Garden Color 101

Learning to Use Color in Your Garden

There are few rules in gardening, and that's especially true when it comes to color – anything goes! In the garden, there are as many different ways to use color as there are gardeners. Flower and foliage colors can be chosen to complement the exterior of your home, to make a creative statement or to create a mood that’s exciting, soothing or somewhere in between.

Knowing a little about how your eyes see color makes it easier to select combinations that will be pleasing to the eye. A color wheel is a great tool for understanding the relationships between different colors.

On a color wheel, colors appear in the same order as they do when a prism splits sunlight into a rainbow. Here are several ways you can use a color wheel to suggest appealing color combinations. Experimenting with color harmonies as suggested below – analogous, complementary, monochromatic and split complementary – is a great way to discover new color combinations that will be pleasing to your creative eye.

Analogous Colors

Colors that are located adjacent to each other on the color wheel are called analogous colors. An analogous color combination might include three colors, such red, orange and yellow, or just two colors, such as violet and purple. Analogous colors always work well together and create a pleasing visual harmony.


Complementary Colors

Complementary colors are positioned directly opposite from each other on the color wheel. When two complementary colors are combined, they create visual tension because they are so completely different from each other.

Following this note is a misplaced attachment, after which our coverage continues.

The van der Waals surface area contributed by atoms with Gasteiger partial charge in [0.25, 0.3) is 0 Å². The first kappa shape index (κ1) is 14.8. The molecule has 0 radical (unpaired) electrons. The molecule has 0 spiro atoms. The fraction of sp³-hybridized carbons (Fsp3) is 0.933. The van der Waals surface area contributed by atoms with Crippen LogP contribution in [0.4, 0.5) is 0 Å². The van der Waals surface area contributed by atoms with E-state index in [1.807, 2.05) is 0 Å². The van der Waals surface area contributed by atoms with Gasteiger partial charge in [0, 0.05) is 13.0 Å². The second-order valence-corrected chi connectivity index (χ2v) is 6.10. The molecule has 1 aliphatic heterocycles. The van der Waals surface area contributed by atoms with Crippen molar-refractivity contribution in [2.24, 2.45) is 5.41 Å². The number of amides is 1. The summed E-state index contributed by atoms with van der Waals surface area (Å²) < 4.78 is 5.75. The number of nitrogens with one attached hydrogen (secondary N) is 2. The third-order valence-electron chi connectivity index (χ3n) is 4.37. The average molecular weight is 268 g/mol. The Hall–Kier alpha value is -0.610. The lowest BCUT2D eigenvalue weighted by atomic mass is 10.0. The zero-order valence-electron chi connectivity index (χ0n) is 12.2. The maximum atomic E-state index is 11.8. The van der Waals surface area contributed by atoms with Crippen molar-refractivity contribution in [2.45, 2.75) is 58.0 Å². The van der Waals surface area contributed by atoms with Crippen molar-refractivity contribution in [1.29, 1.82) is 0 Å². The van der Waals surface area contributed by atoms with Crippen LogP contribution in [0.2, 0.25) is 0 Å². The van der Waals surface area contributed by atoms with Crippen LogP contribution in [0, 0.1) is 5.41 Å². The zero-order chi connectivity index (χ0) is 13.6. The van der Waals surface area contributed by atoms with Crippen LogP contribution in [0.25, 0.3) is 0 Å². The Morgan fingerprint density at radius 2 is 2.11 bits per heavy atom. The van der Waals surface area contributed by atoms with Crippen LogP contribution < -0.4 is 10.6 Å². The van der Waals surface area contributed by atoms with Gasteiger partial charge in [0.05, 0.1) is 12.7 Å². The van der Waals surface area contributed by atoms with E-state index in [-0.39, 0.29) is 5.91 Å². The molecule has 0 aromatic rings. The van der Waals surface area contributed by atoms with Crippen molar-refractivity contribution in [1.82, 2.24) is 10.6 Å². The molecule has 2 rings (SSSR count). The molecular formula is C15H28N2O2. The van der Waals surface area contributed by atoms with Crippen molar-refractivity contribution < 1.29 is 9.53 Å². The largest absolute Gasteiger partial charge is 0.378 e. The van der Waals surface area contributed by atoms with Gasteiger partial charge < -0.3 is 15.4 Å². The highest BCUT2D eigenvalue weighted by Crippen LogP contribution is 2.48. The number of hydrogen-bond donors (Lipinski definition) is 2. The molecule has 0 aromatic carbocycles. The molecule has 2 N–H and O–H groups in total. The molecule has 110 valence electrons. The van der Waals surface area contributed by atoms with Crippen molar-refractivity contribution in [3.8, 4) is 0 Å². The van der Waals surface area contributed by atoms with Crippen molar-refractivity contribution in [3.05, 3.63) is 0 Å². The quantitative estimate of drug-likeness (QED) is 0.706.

Examples of complementary color pairs include yellow and purple, orange and blue, and red and green. Using complementary colors in the garden conveys boldness, energy and excitement.


Monochromatic Colors

A monochromatic color scheme features lighter or darker hues of the same color. Examples would be red, rose and pink, or navy, cobalt and sky blue. Using monochromatic colors in the garden is soothing to the eye and creates a sense of calm.


Split Complementary Colors

This color scheme combines the energy of complementary colors, with the harmony of analogous colors. An example would be orange and yellow with purple.

To learn more about how to use color in your flower garden, read:

6 Tips for a More Colorful Flower Garden

How to Use Black Flowers and Dark Foliage

How to Use Burgundy in Your Flower Garden

How to Use Orange in Your Flower Garden

How to Use Pink in Your Flower Garden

How to Use Red in Your Flower Garden

How to Use White in Your Flower Garden

How to Use Purple in Your Flower Garden


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